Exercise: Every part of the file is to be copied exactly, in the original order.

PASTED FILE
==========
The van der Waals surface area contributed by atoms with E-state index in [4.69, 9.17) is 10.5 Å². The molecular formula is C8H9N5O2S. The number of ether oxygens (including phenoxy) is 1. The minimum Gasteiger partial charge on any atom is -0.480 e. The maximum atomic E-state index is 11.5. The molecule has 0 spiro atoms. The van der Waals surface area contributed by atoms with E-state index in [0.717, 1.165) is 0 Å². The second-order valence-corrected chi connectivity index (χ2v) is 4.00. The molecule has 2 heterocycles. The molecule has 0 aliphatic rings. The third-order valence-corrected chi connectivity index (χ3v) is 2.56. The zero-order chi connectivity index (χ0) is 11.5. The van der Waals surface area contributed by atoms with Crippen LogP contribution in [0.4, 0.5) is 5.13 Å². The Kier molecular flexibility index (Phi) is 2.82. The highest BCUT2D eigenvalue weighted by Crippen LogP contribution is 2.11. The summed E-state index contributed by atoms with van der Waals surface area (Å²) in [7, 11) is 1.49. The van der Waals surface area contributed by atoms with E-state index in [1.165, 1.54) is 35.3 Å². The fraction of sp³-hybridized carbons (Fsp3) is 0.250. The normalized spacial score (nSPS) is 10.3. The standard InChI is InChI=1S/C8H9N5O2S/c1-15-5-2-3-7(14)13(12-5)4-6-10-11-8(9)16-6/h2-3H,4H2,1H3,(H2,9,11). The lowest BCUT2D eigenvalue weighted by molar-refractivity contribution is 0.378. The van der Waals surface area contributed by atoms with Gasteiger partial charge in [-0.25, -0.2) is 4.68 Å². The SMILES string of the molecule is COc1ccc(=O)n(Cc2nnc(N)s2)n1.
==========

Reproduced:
The van der Waals surface area contributed by atoms with E-state index in [4.69, 9.17) is 10.5 Å². The molecular formula is C8H9N5O2S. The number of ether oxygens (including phenoxy) is 1. The minimum Gasteiger partial charge on any atom is -0.480 e. The maximum atomic E-state index is 11.5. The molecule has 0 spiro atoms. The van der Waals surface area contributed by atoms with E-state index in [0.717, 1.165) is 0 Å². The second-order valence-corrected chi connectivity index (χ2v) is 4.00. The molecule has 2 heterocycles. The molecule has 0 aliphatic rings. The third-order valence-corrected chi connectivity index (χ3v) is 2.56. The zero-order chi connectivity index (χ0) is 11.5. The van der Waals surface area contributed by atoms with Crippen LogP contribution in [0.4, 0.5) is 5.13 Å². The Kier molecular flexibility index (Phi) is 2.82. The highest BCUT2D eigenvalue weighted by Crippen LogP contribution is 2.11. The summed E-state index contributed by atoms with van der Waals surface area (Å²) in [7, 11) is 1.49. The van der Waals surface area contributed by atoms with E-state index in [1.165, 1.54) is 35.3 Å². The fraction of sp³-hybridized carbons (Fsp3) is 0.250. The normalized spacial score (nSPS) is 10.3. The standard InChI is InChI=1S/C8H9N5O2S/c1-15-5-2-3-7(14)13(12-5)4-6-10-11-8(9)16-6/h2-3H,4H2,1H3,(H2,9,11). The lowest BCUT2D eigenvalue weighted by molar-refractivity contribution is 0.378. The van der Waals surface area contributed by atoms with Gasteiger partial charge in [-0.25, -0.2) is 4.68 Å². The SMILES string of the molecule is COc1ccc(=O)n(Cc2nnc(N)s2)n1.